A recent CNN investigation revealed that the University of Arkansas for Medical Sciences (UAMS) and affiliates Arkansas Children’s Hospital and Central Arkansas Veterans Healthcare System have been aggressively suing former patients, including their own employees, over medical debt. According to the report, since 2019, UAMS has filed over 8,000 lawsuits to collect unpaid medical bills, with an alarming increase in legal actions during the pandemic.
UAMS also participates in the 340B program. This means UAMS benefits from steeply discounted drugs from manufacturers and, in return, should be providing affordable medicines and health care services for low-income and other vulnerable patients.
Instead, the health system’s aggressive legal actions over unpaid medical bills – many of which were $1,000 or less – have had severe consequences for defendants, leading to bankruptcy and financial hardship.
UAMS practices are not the only example of a well-resourced health system resorting to aggressive debt collection practices, even during a healthcare crisis. In June, The New York Times exposed another 340B hospital, Allina Health System, for its troubling policy of cutting off care for patients with medical debt. For 340B participants, this approach to collections, which includes adding significant fees and interest charges, raises concerns about their commitment to the underserved individuals who often depend on their care.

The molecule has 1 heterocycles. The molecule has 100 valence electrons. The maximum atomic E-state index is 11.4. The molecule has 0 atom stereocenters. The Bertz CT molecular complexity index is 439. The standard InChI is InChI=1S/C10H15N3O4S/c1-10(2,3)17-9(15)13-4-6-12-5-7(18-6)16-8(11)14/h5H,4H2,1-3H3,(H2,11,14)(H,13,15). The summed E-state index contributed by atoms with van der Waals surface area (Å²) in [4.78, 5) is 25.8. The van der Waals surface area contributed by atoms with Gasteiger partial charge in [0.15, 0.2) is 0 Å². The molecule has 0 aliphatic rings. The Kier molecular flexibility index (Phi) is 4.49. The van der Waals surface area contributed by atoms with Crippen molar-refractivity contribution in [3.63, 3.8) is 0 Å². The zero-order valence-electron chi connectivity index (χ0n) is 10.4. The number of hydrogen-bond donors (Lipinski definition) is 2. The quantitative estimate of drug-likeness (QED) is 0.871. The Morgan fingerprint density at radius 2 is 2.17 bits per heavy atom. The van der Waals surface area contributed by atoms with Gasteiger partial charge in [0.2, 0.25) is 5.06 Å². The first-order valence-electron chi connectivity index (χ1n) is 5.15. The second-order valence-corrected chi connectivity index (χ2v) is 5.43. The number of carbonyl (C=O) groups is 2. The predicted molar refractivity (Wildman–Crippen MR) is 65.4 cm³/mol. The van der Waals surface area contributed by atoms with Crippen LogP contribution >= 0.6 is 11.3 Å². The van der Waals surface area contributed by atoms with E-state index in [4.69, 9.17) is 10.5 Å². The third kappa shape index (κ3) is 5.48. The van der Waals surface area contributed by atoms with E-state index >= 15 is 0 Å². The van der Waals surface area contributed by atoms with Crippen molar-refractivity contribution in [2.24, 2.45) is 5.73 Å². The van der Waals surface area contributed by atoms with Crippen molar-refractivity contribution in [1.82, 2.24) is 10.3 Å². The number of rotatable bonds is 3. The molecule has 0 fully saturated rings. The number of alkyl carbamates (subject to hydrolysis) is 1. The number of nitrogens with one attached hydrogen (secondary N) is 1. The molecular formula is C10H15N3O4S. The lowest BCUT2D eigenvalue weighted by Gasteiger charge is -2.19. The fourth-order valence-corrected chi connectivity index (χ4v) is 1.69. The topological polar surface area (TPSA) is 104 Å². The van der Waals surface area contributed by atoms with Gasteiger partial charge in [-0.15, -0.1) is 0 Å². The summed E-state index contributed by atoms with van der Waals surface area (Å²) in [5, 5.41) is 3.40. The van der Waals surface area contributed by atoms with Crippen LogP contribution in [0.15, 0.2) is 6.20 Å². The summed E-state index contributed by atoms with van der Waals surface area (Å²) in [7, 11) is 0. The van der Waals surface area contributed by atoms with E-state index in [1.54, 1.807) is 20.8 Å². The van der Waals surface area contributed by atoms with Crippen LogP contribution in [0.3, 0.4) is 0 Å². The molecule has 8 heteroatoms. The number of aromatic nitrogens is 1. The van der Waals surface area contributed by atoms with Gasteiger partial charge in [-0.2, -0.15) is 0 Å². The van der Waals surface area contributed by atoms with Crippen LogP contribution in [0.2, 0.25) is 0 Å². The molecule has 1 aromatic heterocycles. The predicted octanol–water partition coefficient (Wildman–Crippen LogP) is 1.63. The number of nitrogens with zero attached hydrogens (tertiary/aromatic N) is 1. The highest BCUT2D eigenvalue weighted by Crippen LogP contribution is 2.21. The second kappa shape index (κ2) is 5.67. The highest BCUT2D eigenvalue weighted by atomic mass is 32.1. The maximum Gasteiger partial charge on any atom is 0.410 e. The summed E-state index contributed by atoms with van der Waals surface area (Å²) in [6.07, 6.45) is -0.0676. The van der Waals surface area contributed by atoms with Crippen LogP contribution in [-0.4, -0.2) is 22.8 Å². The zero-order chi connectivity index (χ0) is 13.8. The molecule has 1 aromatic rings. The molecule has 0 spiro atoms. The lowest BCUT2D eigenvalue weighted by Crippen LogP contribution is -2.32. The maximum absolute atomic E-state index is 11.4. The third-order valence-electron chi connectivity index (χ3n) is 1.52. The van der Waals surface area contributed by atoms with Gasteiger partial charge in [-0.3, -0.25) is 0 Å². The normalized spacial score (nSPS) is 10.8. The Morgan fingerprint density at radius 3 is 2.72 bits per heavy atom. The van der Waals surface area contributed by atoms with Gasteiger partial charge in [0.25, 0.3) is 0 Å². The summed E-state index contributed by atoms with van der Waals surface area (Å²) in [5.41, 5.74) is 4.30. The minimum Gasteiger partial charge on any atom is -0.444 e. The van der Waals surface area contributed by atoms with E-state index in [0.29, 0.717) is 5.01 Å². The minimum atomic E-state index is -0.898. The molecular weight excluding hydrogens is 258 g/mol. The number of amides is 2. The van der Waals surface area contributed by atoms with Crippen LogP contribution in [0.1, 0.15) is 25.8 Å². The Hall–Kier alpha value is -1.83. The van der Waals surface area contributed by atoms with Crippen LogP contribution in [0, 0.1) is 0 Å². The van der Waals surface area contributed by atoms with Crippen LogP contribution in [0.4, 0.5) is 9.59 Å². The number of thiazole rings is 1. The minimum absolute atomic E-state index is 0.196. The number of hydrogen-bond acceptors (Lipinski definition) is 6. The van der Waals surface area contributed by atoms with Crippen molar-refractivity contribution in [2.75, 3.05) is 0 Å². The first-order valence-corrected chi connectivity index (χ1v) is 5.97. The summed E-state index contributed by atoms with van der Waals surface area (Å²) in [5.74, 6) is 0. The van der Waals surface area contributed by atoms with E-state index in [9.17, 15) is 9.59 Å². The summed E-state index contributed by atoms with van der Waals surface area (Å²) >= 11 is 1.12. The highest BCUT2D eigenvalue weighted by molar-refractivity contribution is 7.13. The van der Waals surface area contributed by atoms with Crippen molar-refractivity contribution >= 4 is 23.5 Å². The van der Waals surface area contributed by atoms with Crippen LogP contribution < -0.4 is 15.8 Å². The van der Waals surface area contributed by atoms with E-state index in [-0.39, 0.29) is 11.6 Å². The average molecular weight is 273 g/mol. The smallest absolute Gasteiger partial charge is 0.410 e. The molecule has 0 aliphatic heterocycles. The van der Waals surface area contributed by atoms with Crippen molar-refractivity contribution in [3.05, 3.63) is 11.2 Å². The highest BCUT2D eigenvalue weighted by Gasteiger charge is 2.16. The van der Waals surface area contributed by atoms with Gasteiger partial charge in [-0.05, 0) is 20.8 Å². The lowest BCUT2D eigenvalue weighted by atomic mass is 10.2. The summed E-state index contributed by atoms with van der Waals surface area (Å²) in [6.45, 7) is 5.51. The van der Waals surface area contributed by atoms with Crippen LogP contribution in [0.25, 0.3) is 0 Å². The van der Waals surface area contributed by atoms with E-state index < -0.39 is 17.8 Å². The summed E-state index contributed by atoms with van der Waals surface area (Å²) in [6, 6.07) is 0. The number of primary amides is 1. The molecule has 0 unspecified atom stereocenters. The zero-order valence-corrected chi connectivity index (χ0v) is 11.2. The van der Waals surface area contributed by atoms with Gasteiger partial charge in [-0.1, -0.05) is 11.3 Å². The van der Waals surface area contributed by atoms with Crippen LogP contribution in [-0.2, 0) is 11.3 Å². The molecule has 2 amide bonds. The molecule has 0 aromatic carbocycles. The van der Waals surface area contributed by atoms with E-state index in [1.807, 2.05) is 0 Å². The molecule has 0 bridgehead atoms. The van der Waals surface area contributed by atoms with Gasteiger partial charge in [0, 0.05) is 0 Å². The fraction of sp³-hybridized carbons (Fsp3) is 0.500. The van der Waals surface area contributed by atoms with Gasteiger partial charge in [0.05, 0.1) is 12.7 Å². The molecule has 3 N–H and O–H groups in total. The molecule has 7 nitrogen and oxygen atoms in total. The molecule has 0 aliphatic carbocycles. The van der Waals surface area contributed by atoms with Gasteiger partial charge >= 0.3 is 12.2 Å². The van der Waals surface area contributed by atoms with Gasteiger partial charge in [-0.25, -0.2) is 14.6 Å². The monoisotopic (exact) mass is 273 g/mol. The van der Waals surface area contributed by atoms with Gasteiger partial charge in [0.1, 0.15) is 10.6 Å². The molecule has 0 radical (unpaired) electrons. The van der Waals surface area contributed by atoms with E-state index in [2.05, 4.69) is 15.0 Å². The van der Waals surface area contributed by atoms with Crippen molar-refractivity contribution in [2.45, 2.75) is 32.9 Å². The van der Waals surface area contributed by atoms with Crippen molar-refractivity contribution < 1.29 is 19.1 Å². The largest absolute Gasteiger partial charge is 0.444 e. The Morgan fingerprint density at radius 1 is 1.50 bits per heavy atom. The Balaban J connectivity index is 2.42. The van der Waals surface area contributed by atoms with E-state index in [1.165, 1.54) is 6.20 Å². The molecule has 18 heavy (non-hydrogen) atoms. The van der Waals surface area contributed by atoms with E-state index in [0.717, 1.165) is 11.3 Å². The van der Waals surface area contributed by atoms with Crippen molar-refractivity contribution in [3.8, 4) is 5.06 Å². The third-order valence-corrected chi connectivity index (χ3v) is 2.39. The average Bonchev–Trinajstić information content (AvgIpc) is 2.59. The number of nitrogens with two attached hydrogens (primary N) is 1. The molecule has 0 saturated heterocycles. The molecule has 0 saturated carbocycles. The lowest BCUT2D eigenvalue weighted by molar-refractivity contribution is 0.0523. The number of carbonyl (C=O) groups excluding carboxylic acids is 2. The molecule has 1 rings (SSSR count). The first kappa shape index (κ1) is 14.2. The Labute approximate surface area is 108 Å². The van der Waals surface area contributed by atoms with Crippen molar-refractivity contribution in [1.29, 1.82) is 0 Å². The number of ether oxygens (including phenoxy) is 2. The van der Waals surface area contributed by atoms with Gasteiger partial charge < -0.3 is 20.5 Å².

ASAP 340B believes eligibility standards for 340B program participants must be reformed. 340B hospitals should increase access to affordable health services, and their participation in the 340B program should be conditioned on them not engaging in aggressive debt collection practices that penalize the most at-risk communities. ASAP 340B’s Policy Principles call for additional accountability requirements to ensure eligible hospitals are supporting underserved communities as true safety-net providers.